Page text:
Docs and Drug Reps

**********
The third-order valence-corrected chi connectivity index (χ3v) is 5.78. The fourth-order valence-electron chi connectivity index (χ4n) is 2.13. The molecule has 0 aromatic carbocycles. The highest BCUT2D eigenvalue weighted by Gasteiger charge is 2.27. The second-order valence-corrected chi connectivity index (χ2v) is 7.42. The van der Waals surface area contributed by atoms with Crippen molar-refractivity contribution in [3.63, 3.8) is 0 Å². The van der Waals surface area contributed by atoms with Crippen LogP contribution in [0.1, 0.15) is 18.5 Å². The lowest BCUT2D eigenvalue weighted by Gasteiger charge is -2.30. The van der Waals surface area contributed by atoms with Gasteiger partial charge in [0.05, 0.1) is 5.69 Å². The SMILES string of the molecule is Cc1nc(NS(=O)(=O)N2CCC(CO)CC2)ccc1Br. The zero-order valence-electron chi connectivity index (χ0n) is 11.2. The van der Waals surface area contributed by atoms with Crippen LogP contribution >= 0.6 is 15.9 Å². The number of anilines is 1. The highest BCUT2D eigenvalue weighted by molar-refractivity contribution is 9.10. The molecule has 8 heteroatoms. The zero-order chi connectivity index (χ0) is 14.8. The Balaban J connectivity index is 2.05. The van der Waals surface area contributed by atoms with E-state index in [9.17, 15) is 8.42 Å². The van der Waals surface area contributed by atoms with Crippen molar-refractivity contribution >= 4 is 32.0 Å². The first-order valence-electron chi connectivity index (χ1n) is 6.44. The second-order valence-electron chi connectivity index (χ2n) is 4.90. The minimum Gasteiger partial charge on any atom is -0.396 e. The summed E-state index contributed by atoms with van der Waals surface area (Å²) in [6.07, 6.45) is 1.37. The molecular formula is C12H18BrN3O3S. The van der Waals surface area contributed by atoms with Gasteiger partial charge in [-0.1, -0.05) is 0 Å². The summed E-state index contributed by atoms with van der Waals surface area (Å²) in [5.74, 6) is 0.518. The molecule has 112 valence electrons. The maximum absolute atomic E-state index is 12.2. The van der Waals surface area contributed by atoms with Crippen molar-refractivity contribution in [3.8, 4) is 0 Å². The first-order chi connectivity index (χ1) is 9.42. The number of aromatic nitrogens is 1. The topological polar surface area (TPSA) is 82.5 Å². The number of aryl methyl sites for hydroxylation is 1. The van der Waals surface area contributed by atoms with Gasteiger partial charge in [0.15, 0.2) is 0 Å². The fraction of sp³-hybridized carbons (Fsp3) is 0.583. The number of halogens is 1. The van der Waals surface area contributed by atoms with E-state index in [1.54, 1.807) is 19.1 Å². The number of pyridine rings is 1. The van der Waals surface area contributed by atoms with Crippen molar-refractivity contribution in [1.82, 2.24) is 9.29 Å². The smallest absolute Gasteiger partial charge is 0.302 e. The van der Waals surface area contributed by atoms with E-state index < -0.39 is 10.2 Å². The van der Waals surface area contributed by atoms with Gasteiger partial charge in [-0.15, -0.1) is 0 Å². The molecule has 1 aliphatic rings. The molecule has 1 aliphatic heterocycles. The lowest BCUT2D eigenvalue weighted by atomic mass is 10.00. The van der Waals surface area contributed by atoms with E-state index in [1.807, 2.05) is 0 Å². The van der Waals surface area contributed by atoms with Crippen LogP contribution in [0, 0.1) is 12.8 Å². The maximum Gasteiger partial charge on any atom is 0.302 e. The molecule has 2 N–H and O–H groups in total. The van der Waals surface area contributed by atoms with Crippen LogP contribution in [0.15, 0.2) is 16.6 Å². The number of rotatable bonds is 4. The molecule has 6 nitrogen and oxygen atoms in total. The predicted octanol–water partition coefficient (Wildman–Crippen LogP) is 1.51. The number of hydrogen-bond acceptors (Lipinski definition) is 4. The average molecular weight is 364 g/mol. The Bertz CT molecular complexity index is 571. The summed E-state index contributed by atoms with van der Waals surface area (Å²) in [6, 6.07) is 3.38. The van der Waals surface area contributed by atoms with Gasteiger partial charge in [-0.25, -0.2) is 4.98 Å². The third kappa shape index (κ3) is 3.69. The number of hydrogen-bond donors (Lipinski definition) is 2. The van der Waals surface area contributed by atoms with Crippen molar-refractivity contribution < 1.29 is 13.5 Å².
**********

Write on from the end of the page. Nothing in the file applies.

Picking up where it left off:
If you’ve been to a doctor’s office any time recently, you’ve probably seen them.  Nicely dressed in suits or pant suits.  Dragging their little bags that look like the carry-ons with wheels you see at airports.  Mostly nice looking and young, male or female. Patiently waiting for the office staff to call them to come in the back.You don’t generally see what’s going on in the back with them, but these are the drug reps.  The detailers.  The pharmaceutical company salesmen.  They used to bring assorted gifts to the office like pens and other paraphernalia with drug logos on them, but now they mostly come bearing drug samples and lunch.  Due to a recent change in the law, doctors have to “report” any such favors into a database, but hardly anyone looks at it.The drug reps are there to tell the docs about their latest products. They have to stick to the information approved by the Federal Drug Administration. The doctors certainly need to hear about the newest medications. So what’s the harm?Well, potentially, plenty.  Most “new” drugs do pretty much the same thing as old established drugs.  Sometimes they have different side effects, some of which are better for the patient and some of which are in fact worse.  Being under patent, they are of course way more expensive than generic drugs which are often just as good or just as tolerable.As readers of this blog know, the drug companies have been studying the psychology of doctors for decades, and have developed a lot of tricks and misleading tactics to increase sales of their brand named drugs. These techniques are quite powerful, and many doctors do not understand how they are being manipulated, sometimes to the significant detriment of their patients.As a critic of these marketing techniques, I belong to a group called “Healthy Skepticism.”  Many members of this group argue that doctors should have NO contact at all with drug companies in any form whatsoever. They point to the fact that most doctors think they are not being unduly influenced, and yet believe that most of their colleagues are! The high sales of brand named drugs when generics are available prove, they go on, that no doctor is immune to pharmaceutical marketing tactics. So therefore drug reps are the enemy.You think I would agree, but I do not. Just because a lot of doctors think they are not being influenced but actually are does not mean that some doctors believe they are not being unduly influenced, and in fact are not. Not everybody kids themselves. It is true that everyone is influenced by others to some degree. So by that reasoning doctors should avoid talking to members of Healthy Skepticism, because then they will be unfairly influenced against the drug companies.How are we really going to understand misleading marketing techniques if we never personally witness them? How do we keep our eye on Pharma if we are averting our eyes? Also, there’s that troublesome little fact that we live in a capitalist country, and if capitalists are properly regulated, that’s a good thing.  While I believe deceptive advertising should of course be stopped far more effectively than it has been, I nonetheless do believe in the company’s right to portray their products to physicians in the best light.Also, when a new drug first comes out, the drug rep may actually be a good if not the only source of information - provided the doctor listens with a critical  ear.  As Carolyn Rabinowitz, former president of the American Psychiatric Association, was quoted as saying in the September 20, 2013 issue of Psychiatric News, “Drug Companies perform a useful function, and they must make money or they won’t invest in our field." I do not blame the drug companies for misleading doctors as much as I blame the doctors for not knowing when they are being misled.Adriane Fugh-Berman, M.D.Sanita Sah and Adriane Fugh-Berman of Georgetown University, the leaders of industry watchdog Pharmed Out, recently pointed out in the same article that if doctors know and understand their marketing techniques, then they are in a fairly good position to see what they are doing and to not be taken in. Maybe I’m kidding myself, but I let the reps buy me lunch, and yet I still almost never prescribe brand-named psychiatric drugs unless a patient does not respond to, or is completely unable to tolerate, generic drugs in the same class. And so called “diagnostic inflation,” so that everyone seems to need a drug – well readers of this blog know how I feel about that.For most of the time that I was the director of a psychiatric residency training program, the drug reps provided lunch for the residents at certain classes and for "journal club." The reps were allowed to give the residents a short sales pitch for one of their new drugs, and then they would leave leave the room. After the reps left, I  would critique what they said and point out any exaggerations or misleading information. That way, hopefully, these future psychiatrists would learn to be wary consumers of this type of information.Now, the drug reps have been banned from providing lunch for the residents, so the residents no longer get this valuable training. When they graduate, they will be less able to resist a sales pitch, not more able. Bad idea.The biggest psychological trick that drug reps use is taking advantage of our natural tendency towards reciprocity. You do something for me, and I feel obligated to do something for you. It’s not the pen or the pizza, it’s the relationship with the person who brings you those things.Drug reps are hired more for their likeability and social skills than anything else. As the article states, “And flattery, whether it’s a pleasant conversation over the archetypal pizza or an invitation to speak at a prestigious meeting, gets them everywhere.”Doctors need to learn this, but most have not. There oughta be a course in medical school about his. Forewarned is forearmed.